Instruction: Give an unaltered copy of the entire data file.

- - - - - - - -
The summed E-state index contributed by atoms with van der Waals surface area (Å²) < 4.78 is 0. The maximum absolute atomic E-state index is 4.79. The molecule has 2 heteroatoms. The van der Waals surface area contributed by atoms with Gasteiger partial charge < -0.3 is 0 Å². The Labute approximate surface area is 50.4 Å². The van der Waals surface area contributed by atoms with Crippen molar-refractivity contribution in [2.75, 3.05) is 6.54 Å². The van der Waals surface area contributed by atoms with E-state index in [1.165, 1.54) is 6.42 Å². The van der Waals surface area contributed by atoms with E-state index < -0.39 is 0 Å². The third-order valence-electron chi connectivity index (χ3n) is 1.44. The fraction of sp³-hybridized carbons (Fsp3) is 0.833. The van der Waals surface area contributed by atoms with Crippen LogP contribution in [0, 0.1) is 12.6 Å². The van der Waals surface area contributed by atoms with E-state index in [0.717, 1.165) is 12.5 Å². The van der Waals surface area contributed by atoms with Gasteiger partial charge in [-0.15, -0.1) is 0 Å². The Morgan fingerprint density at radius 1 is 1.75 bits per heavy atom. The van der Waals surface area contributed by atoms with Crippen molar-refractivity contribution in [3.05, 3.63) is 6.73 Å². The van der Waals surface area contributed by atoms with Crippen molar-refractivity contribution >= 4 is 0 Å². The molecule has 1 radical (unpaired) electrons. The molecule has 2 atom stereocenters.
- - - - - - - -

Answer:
The summed E-state index contributed by atoms with van der Waals surface area (Å²) < 4.78 is 0. The maximum absolute atomic E-state index is 4.79. The molecule has 2 heteroatoms. The van der Waals surface area contributed by atoms with Gasteiger partial charge < -0.3 is 0 Å². The Labute approximate surface area is 50.4 Å². The van der Waals surface area contributed by atoms with Crippen molar-refractivity contribution in [2.75, 3.05) is 6.54 Å². The van der Waals surface area contributed by atoms with E-state index in [1.165, 1.54) is 6.42 Å². The van der Waals surface area contributed by atoms with E-state index < -0.39 is 0 Å². The third-order valence-electron chi connectivity index (χ3n) is 1.44. The fraction of sp³-hybridized carbons (Fsp3) is 0.833. The van der Waals surface area contributed by atoms with Crippen LogP contribution in [0, 0.1) is 12.6 Å². The van der Waals surface area contributed by atoms with E-state index in [0.717, 1.165) is 12.5 Å². The van der Waals surface area contributed by atoms with Gasteiger partial charge in [-0.15, -0.1) is 0 Å². The Morgan fingerprint density at radius 1 is 1.75 bits per heavy atom. The van der Waals surface area contributed by atoms with Crippen molar-refractivity contribution in [3.05, 3.63) is 6.73 Å². The van der Waals surface area contributed by atoms with Crippen molar-refractivity contribution >= 4 is 0 Å². The molecule has 1 radical (unpaired) electrons. The molecule has 2 atom stereocenters.